I've gotten stuck in a project I have been working on, essentially on the following combinatorial question about the symmetric group.

One can obtain a 1-dimensional representation $M^n_c$ of the algebra $T_n := S_n \rtimes \mathbb{C}[y_1, \dots, y_n] $ by letting each $y_i$ act by $c$ and $S_n$ act trivially.

Given a partition $\pi$ of $n =n_1 + \dots + n_k$ and $c_1, \dots, c_k \in \mathbb{C}$, we can consider the standard induced module
$$ M^{\pi}_c = \mathrm{Ind} ( M^{n_1}_{c_1} \otimes \dots \otimes M^{n_k}_{c_k}) $$
where the induction is from the subalgebra $T_{n_1} \otimes \dots \otimes T_{n_k} \subset T_n$ to $T_n$.

As far as I know, the simple quotients of these standard modules form a complete class for the simple representations of $T_n$. (I think this is a general fact about semidirect products of a finite group with a commutative algebra, together with the fact that representations of the symmetric group $S_n$ can be obtained by taking quotients induction of the trivial representation of a Young subgroup $S_{n_1} \times \dots \times S_{n_k}$.)

My question is how to represent this explicitly in terms of the simple objects in the semisimple category $Rep(S_n)$. First of all, the $S_n$-module $M^{\pi}_c$ can be described in a combinatorial manner in terms of the simple objects in $Rep(S_n)$ using the Kostka numbers. The action of the $y_i$'s on $M^{\pi}_c$ can be given in terms of a suitable morphism $y: \mathfrak{h} \otimes M^{\pi}_c \to M^{\pi}_c$, where $\mathfrak{h} \in Rep(S_n)$ is the regular representation.

The Pieri rule allows one to compute the decomposition in irreducibles (as parametrized by Young diagrams, of course) of $\mathfrak{h} \otimes M^{\pi}_c $, so we can view $y$ as a bunch of matrices based upon this decomposition (matrices w.r.t. the simple objects in $Rep(S_n)$, not as vector spaces).

Is there an approach to compute these matrices?

I am interested in this because it may allow a way to directly interpolate the construction of these modules to complex rank, via Pavel Etingof's program. (I believe one can interpolate the construction in another way, by reasoning more directly on the definition of the category $Rep(S_t)$ given by Deligne, but this seems to be useless as far as explicit computations--which might be helpful to study the "degeneracy phenomena" that Etingof has suggested might exist--are concerned.) In this case we have tensor categories $Rep(S_t)$ for $t$ not necessarily an integer, and while the interpretation in terms of vector spaces fails, the one in terms of Young diagrams does not.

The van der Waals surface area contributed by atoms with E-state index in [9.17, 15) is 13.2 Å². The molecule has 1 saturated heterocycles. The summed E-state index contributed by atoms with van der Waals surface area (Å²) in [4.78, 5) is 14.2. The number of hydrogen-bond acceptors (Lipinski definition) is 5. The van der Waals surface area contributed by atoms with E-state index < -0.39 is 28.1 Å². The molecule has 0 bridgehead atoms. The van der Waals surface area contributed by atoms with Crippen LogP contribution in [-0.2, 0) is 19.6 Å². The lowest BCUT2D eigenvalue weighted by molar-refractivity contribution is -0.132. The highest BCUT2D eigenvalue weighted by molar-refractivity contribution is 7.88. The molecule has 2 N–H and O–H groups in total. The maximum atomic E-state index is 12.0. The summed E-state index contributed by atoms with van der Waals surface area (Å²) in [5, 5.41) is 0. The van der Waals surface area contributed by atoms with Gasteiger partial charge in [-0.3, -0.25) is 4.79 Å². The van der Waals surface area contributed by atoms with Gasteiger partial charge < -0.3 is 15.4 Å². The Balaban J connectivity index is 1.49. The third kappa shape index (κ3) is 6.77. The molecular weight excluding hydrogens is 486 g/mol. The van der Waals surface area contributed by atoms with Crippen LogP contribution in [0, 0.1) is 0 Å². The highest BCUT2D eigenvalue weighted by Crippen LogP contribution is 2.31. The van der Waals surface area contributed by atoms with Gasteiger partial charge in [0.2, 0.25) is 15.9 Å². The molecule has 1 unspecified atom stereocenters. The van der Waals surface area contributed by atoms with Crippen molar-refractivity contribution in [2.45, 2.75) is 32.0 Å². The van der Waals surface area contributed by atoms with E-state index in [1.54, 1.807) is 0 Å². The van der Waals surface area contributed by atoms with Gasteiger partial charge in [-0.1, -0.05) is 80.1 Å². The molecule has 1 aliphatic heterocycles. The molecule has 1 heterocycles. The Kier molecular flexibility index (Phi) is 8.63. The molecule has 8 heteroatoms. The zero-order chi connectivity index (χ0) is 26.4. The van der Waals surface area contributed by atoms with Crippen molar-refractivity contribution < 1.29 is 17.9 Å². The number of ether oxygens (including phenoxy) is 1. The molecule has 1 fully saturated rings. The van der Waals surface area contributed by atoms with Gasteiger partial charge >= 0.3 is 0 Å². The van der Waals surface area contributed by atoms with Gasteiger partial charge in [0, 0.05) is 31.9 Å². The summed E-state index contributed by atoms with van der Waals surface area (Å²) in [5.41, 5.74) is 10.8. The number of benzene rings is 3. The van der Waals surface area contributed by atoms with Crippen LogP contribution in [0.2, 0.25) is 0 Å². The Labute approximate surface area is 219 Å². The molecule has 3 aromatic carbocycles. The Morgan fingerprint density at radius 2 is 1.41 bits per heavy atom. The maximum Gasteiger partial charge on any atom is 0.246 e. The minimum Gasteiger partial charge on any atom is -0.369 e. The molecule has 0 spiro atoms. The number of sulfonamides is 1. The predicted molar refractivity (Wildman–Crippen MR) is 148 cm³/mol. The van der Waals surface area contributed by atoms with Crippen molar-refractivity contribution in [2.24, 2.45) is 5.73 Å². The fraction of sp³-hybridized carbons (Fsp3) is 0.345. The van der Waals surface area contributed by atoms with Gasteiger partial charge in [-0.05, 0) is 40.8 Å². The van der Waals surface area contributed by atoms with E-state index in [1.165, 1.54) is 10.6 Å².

**Edit** (12/27) I added a bounty today and here is some additional information that may be useful:

It should come out that the matrices representing the $y$-morphism $\mathfrak{h} \otimes M^{\pi}_c \to M^{\pi}_c$ are polynomials in the dimension $n$. When increasing $n$, we change the partition $\pi$ by adding to the first (largest) element and leaving the rows below fixed. Since a simple object in $Rep(S_t)$ for $t$ not an integer can be represented as a normal Young diagram (of size, say, $N$) with a "very long line" of "size" $t-N$ at the top, this kind of a polynomial interpolation will allow for an interpolation of the $M^{\pi}_c$ to complex rank. My claim that it should come out as a polynomial was based upon studying induction directly on these categories and finding it was interpolable. However, I don't know how to compute the $y$'s directly as matrices via the simple object decomposition. My hope was that there is a clean not-too-computationally-intensive way to do this, but unfortunately I'm not yet sufficiently comfortable with the theory of the symmetric group to have any ideas as to how to proceed.

I am also interested in the degenerate affine Hecke algebra of type A, where these kinds of standard induced modules can be defined similarly. Their simple quotients form a complete collection of irreducible modules for the Hecke algebra according to a theorem of Zelevinsky, and I know that these, too, can be interpolated by reasoning on the definitions in Deligne's paper (so one gets objects in the interpolated category $Rep(H_t)$, which is defined in Etingof's talk). But I am curious here too how it is possible to compute the $y$-morphisms as matrices using the decomposition into irreducibles in $Rep(S_t)$.